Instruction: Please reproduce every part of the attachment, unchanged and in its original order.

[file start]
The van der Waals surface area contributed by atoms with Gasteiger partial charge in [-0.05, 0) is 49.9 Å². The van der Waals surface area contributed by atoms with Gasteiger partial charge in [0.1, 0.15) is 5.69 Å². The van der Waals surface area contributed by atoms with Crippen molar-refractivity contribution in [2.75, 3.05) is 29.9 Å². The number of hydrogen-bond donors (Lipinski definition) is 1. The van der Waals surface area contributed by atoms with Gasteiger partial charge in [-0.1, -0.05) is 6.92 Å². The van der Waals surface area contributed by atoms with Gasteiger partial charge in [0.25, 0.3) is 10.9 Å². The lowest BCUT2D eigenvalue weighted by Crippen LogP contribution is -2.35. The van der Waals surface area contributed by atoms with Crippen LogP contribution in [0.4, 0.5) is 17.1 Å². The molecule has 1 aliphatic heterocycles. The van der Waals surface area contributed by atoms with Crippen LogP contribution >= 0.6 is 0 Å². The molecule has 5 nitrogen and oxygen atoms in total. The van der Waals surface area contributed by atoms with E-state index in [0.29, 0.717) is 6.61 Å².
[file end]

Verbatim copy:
The van der Waals surface area contributed by atoms with Gasteiger partial charge in [-0.05, 0) is 49.9 Å². The van der Waals surface area contributed by atoms with Gasteiger partial charge in [0.1, 0.15) is 5.69 Å². The van der Waals surface area contributed by atoms with Crippen molar-refractivity contribution in [2.75, 3.05) is 29.9 Å². The number of hydrogen-bond donors (Lipinski definition) is 1. The van der Waals surface area contributed by atoms with Gasteiger partial charge in [-0.1, -0.05) is 6.92 Å². The van der Waals surface area contributed by atoms with Gasteiger partial charge in [0.25, 0.3) is 10.9 Å². The lowest BCUT2D eigenvalue weighted by Crippen LogP contribution is -2.35. The van der Waals surface area contributed by atoms with Crippen LogP contribution in [0.4, 0.5) is 17.1 Å². The molecule has 1 aliphatic heterocycles. The van der Waals surface area contributed by atoms with Crippen LogP contribution >= 0.6 is 0 Å². The molecule has 5 nitrogen and oxygen atoms in total. The van der Waals surface area contributed by atoms with E-state index in [0.29, 0.717) is 6.61 Å².